For the moment, I'm more interested in two characteristics of the outstanding individual once elected as the 41st president, and how these oft-cited attributes worked (or did not) to recommend his administration as a true and progressive servant of agriculture.
Let's start with Bush's incredible resume, an embodiment of job-training and admiration for diversity previously untouched in the annals of American history. Navy pilot, oil man, congressman, CIA director, U.S. vice president, chairman of the Republican Party, secretary of the United Nations, ambassador to China, U.S. president.
Such an aggressive roll call with each turn met with enthusiasm, dedication, and ambition makes those of us who've stuck with the same old stack of chores for decades feel as boring as a professional striper of streets.
I need to quickly plead ignorance regarding H.W.'s specific efforts in shaping ag policy over his life in public office. Historians will no doubt highlight his greatest successes in terms of foreign policy. George W.'s small cattle herd notwithstanding, the Bush family probably saluted more of a patrician ideal than one of the wide open prairie.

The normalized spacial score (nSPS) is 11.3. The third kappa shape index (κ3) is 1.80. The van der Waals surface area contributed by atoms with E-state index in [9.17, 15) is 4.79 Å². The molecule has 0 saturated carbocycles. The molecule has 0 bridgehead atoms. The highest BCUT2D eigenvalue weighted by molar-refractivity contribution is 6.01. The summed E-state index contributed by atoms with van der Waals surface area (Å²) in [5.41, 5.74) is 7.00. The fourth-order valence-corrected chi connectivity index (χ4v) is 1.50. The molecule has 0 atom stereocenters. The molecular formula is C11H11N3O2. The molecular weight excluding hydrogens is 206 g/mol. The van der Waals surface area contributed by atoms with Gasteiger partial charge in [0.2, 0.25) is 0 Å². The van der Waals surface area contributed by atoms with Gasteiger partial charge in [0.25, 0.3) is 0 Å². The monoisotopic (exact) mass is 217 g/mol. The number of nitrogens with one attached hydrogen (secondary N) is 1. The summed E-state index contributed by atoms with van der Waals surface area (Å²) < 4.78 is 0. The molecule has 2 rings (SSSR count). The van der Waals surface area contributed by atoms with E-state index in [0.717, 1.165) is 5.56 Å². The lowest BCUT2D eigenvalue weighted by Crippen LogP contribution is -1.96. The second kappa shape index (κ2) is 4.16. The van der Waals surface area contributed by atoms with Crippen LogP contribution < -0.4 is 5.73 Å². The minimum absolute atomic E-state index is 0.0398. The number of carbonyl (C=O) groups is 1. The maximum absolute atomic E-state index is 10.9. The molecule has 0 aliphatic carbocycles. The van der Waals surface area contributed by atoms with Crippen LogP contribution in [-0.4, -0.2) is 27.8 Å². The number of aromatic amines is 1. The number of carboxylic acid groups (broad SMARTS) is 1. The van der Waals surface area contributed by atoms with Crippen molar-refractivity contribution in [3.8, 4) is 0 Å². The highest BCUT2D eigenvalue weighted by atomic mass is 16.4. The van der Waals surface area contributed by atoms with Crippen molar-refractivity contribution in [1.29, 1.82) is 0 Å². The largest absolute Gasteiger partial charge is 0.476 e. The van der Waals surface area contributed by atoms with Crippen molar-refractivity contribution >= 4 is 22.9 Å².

Yet given the fact that George H.W. made Texas his beloved home since the late 1950s, it would be absolutely naive to think he was not a fast friend to the livestock industry as well as the long-term friend of agricultural growth (especially as it flourished in terms of global trade growth).
Please pardon my inability to currently list footnotes in this regard that are no doubt very impressive.
On the other hand, I'm more confident regarding the ag contribution of Bush's second characteristic: his famous dedication to humility, self-effacement and unflinching support of expertise, the big picture outside the Oval Office, and the critical importance of America's leadership role in the free world's economic welfare and expansion.
The presidential archives may not feature too many pictures of George and Barbara picking corn or slopping hogs, but library shelves will groan for years to come thanks to the weight of thoughtful policies regarding the necessary future plans for U.S. agriculture. Consider just three examples in that regard, real samples of how seriously Herbert Walker Bush took the successful march of farmers and ranchers: